Do you ever feel as though you’re being watched? This question may bring to mind “Big Brother” from George Orwell’s classic novel 1984, or perhaps some of the dystopian films or fiction novels of more recent years.
Now, a new group video-installation project produced by UBC Okanagan BFA students offers a local perspective on this theme.
The exhibition Monitor and the artists examine issues of surveillance, specifically when online. It features fourteen videos and video projections that appear on screens mounted throughout the darkened front project space of the Kelowna Art Gallery.
The exhibition’s organizer said “with the emergence of mass surveillance in various countries around the world, along with our own Bill C-51 here in Canada, our freedom of speech and privacy rights as citizens are at risk. Everyday internet users can take all the precautions provided to keep their data private on various social networks, but are still vulnerable to being hacked and stalked, or having their identities stolen.”
The works created by the UBCO students in the show investigate the ethics surrounding government and corporate access to personal data. The video pieces are short – all under 10 minutes in length, including one that clocks in at a brief 52-second loop. The videos range from one that captures the experience of someone venturing into the world of the Darknet online, to another that depicts how companies are able to target and track people’s movements online and uncover a disturbing amount of information about them.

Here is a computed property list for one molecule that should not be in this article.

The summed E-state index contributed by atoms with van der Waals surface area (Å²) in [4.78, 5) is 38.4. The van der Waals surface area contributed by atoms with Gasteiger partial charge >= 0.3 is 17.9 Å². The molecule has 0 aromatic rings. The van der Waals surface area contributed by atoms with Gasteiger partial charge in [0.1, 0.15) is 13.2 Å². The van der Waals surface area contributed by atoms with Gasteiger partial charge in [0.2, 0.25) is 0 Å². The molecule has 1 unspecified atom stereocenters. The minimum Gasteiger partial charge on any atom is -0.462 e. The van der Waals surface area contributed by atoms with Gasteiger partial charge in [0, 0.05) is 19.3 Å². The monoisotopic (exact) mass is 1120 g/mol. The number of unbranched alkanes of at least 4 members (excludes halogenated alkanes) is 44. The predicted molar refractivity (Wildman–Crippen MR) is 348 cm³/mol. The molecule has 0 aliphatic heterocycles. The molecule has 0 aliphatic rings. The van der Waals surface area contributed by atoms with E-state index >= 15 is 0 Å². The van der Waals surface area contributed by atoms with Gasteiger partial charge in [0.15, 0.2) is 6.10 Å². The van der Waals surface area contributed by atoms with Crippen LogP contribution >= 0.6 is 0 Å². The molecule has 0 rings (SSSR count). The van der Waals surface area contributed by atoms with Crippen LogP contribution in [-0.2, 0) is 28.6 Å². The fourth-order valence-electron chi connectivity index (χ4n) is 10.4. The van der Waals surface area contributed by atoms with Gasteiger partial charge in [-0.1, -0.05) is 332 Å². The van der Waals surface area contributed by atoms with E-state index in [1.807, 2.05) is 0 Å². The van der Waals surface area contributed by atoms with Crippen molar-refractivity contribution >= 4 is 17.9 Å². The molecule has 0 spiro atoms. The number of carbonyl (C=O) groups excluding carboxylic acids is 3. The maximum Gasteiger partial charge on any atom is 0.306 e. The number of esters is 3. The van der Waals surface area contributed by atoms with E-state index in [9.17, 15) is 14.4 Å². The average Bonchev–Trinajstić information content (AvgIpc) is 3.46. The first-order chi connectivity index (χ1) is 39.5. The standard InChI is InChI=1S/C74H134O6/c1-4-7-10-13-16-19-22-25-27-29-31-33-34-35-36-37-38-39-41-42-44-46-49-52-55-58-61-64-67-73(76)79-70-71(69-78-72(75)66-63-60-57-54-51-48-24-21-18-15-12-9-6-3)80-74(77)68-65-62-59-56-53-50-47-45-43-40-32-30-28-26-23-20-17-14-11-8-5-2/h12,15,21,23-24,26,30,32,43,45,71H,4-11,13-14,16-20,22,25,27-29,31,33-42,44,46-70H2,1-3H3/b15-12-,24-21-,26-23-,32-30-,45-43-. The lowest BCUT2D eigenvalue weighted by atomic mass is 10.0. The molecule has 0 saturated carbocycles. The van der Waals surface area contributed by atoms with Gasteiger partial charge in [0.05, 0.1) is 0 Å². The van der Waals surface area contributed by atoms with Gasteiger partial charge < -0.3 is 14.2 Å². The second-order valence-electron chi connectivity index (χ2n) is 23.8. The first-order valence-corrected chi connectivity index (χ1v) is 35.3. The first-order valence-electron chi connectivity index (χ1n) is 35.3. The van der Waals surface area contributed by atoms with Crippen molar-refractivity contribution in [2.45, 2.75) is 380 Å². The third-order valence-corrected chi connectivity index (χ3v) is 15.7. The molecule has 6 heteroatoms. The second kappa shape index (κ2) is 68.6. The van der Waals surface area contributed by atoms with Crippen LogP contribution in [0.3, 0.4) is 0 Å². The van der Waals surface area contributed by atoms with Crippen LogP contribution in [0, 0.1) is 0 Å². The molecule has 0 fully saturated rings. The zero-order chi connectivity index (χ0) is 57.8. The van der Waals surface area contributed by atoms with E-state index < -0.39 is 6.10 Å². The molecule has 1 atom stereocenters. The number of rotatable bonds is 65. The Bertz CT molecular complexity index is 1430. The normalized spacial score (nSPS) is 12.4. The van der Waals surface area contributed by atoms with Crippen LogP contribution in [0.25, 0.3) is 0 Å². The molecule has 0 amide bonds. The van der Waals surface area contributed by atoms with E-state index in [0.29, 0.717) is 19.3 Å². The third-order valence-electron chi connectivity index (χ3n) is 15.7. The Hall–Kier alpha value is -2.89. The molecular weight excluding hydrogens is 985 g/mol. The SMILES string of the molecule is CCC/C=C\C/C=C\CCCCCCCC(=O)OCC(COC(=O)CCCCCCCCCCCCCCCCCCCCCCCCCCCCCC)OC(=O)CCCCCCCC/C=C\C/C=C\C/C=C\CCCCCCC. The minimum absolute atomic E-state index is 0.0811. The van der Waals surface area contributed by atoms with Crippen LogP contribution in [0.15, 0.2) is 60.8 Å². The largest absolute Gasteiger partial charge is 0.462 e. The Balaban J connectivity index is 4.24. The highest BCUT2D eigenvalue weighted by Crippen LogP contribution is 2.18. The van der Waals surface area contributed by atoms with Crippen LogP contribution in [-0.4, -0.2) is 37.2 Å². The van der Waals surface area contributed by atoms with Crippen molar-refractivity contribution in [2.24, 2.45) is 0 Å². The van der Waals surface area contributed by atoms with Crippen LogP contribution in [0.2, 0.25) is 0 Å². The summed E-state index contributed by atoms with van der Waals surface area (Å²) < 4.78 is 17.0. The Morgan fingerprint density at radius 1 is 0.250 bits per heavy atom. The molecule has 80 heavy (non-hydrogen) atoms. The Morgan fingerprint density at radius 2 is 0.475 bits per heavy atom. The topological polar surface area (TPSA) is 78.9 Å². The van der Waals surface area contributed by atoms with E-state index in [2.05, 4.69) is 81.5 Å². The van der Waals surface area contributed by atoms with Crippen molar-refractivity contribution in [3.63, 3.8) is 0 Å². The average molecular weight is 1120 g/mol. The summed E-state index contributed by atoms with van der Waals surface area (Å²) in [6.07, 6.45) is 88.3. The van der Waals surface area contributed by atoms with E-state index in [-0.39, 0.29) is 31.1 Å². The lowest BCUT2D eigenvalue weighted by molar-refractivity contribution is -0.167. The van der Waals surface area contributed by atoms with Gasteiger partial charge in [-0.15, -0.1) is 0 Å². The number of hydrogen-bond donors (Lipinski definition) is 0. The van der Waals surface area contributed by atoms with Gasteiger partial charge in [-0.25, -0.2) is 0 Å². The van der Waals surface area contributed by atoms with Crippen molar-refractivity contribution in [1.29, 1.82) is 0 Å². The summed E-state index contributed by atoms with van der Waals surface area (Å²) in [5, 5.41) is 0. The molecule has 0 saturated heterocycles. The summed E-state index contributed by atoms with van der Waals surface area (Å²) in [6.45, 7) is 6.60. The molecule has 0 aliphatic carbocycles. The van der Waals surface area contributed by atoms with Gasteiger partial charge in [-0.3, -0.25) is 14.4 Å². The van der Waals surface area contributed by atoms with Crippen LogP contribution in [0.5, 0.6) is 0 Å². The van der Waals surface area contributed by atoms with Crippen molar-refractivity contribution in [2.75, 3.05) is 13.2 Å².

Monitor is on view until April 9 and is free of charge and open to the public.
The Kelowna Art Gallery is located at 1315 Water Street in downtown Kelowna. For more information about current exhibitions, public programming or special events, please visit the Kelowna Art Gallery online at www.kelownaartgallery.com or call 250-762-2226.